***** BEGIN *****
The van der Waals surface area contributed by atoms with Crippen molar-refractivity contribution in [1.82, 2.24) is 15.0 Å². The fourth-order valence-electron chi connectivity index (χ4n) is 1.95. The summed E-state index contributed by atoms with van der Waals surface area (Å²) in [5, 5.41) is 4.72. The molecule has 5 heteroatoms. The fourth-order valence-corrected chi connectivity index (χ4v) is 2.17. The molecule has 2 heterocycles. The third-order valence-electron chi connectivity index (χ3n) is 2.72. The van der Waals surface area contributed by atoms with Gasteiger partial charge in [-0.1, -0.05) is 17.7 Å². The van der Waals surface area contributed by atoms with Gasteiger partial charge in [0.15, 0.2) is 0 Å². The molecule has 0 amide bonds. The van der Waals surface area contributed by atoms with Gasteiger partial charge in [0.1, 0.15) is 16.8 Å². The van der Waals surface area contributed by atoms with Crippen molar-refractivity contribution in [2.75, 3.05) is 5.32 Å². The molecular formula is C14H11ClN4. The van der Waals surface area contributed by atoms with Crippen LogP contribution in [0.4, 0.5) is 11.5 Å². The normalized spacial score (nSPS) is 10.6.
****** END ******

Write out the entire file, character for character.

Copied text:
The van der Waals surface area contributed by atoms with Crippen molar-refractivity contribution in [1.82, 2.24) is 15.0 Å². The fourth-order valence-electron chi connectivity index (χ4n) is 1.95. The summed E-state index contributed by atoms with van der Waals surface area (Å²) in [5, 5.41) is 4.72. The molecule has 5 heteroatoms. The fourth-order valence-corrected chi connectivity index (χ4v) is 2.17. The molecule has 2 heterocycles. The third-order valence-electron chi connectivity index (χ3n) is 2.72. The van der Waals surface area contributed by atoms with Gasteiger partial charge in [-0.1, -0.05) is 17.7 Å². The van der Waals surface area contributed by atoms with Gasteiger partial charge in [0.15, 0.2) is 0 Å². The molecule has 0 amide bonds. The van der Waals surface area contributed by atoms with Gasteiger partial charge in [0.1, 0.15) is 16.8 Å². The van der Waals surface area contributed by atoms with Crippen molar-refractivity contribution in [2.75, 3.05) is 5.32 Å². The molecular formula is C14H11ClN4. The van der Waals surface area contributed by atoms with Crippen LogP contribution in [0.4, 0.5) is 11.5 Å². The normalized spacial score (nSPS) is 10.6.